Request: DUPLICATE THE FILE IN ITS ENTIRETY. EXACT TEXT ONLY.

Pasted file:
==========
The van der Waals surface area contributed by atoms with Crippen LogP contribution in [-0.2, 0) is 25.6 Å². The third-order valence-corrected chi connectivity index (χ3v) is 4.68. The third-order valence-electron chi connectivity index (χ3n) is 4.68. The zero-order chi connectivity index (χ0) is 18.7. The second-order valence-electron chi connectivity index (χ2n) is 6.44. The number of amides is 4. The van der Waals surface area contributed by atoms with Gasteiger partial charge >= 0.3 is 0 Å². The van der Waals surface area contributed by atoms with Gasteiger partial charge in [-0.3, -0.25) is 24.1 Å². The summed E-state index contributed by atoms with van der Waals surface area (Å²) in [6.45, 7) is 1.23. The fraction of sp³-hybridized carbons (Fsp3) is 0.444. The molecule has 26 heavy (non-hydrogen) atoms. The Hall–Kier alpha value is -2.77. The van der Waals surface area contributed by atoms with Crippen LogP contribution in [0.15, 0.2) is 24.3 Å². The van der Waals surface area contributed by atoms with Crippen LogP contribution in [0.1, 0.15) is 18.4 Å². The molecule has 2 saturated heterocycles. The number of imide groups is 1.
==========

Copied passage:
The van der Waals surface area contributed by atoms with Crippen LogP contribution in [-0.2, 0) is 25.6 Å². The third-order valence-corrected chi connectivity index (χ3v) is 4.68. The third-order valence-electron chi connectivity index (χ3n) is 4.68. The zero-order chi connectivity index (χ0) is 18.7. The second-order valence-electron chi connectivity index (χ2n) is 6.44. The number of amides is 4. The van der Waals surface area contributed by atoms with Gasteiger partial charge >= 0.3 is 0 Å². The van der Waals surface area contributed by atoms with Gasteiger partial charge in [-0.3, -0.25) is 24.1 Å². The summed E-state index contributed by atoms with van der Waals surface area (Å²) in [6.45, 7) is 1.23. The fraction of sp³-hybridized carbons (Fsp3) is 0.444. The molecule has 26 heavy (non-hydrogen) atoms. The Hall–Kier alpha value is -2.77. The van der Waals surface area contributed by atoms with Crippen LogP contribution in [0.15, 0.2) is 24.3 Å². The van der Waals surface area contributed by atoms with Crippen LogP contribution in [0.1, 0.15) is 18.4 Å². The molecule has 2 saturated heterocycles. The number of imide groups is 1.